Wednesday Jun 11, 2014

Universities 2030: Learning from the Past to Anticipate the Future

What will the landscape of international higher education look like a generation from now? What challenges and opportunities lie ahead for universities, especially “global” research universities? And what can university leaders do to prepare for the major social, economic, and political changes—both foreseen and unforeseen—that may be on the horizon? The nine essays in this collection proceed on the premise that one way to envision “the global university” of the future is to explore how earlier generations of university leaders prepared for “global” change—or at least responded to change—in the past. As the essays in this collection attest, many of the patterns associated with contemporary “globalization” or “internationalization” are not new; similar processes have been underway for a long time (some would say for centuries).[1] A comparative-historical look at universities’ responses to global change can help today’s higher-education leaders prepare for the future.

Written by leading historians of higher education from around the world, these nine essays identify “key moments” in the internationalization of higher education: moments when universities and university leaders responded to new historical circumstances by reorienting their relationship with the broader world. Covering more than a century of change—from the late nineteenth century to the early twenty-first—they explore different approaches to internationalization across Europe, Asia, Australia, North America, and South America. Notably, while the choice of historical eras was left entirely open, the essays converged around four periods: the 1880s and the international extension of the “modern research university” model; the 1930s and universities’ attempts to cope with international financial and political crises; the 1960s and universities’ role in an emerging postcolonial international development apparatus; and the 2000s and the rise of neoliberal efforts to reform universities in the name of international economic “competitiveness.”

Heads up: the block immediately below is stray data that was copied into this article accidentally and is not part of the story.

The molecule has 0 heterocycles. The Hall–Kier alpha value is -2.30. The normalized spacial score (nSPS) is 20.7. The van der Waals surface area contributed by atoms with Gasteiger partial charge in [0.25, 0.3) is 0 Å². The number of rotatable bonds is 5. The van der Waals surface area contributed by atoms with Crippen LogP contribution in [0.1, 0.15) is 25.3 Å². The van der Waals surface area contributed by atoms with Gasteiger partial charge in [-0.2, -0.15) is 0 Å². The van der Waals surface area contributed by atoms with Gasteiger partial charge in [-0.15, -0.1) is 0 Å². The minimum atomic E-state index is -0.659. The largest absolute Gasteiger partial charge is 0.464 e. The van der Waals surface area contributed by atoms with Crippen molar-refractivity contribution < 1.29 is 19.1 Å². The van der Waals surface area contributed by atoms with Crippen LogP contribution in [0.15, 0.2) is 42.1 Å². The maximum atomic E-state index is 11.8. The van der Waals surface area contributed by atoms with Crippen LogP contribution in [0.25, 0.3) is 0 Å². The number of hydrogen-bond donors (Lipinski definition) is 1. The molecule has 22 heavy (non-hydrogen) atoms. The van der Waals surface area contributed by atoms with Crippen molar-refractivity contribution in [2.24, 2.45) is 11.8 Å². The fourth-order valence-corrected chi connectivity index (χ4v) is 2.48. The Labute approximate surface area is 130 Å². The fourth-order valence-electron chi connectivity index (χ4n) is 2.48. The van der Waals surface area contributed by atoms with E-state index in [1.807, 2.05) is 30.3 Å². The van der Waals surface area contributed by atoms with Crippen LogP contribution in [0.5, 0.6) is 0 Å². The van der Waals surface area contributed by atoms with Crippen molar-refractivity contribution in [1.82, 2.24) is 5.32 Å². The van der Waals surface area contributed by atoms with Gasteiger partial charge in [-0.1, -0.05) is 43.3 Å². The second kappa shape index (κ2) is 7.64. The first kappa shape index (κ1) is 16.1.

Each of these four periods saw universities adopt new approaches to internationalization in response to major historical-structural changes, and each has clear parallels to today. Among the most important historical-structural challenges that universities confronted were: (1) fluctuating enrollments and funding resources associated with global economic booms and busts; (2) new modes of transportation and communication that facilitated mobility (among students, scholars, and knowledge itself); (3) increasing demands for applied science, technical expertise, and commercial innovation; and (4) ideological reconfigurations accompanying regime changes (e.g., from one internal regime to another, from colonialism to postcolonialism, from the cold war to globalized capitalism, etc.). Like universities today, universities in the past responded to major historical-structural changes by internationalizing: by joining forces across space to meet new expectations and solve problems on an ever-widening scale.

Approaches to internationalization have typically built on prior cultural or institutional ties. In general, only when the benefits of existing ties had been exhausted did universities reach out to foreign (or less familiar) partners. As one might expect, this process of “reaching out” has stretched universities’ traditional cultural, political, and/or intellectual bonds and has invariably presented challenges, particularly when national priorities have differed—for example, with respect to curricular programs, governance structures, norms of academic freedom, etc. Strategies of university internationalization that either ignore or downplay cultural, political, or intellectual differences often fail, especially when the pursuit of new international connections is perceived to weaken national ties. If the essays in this collection agree on anything, they agree that approaches to internationalization that seem to “de-nationalize” the university usually do not succeed (at least not for long).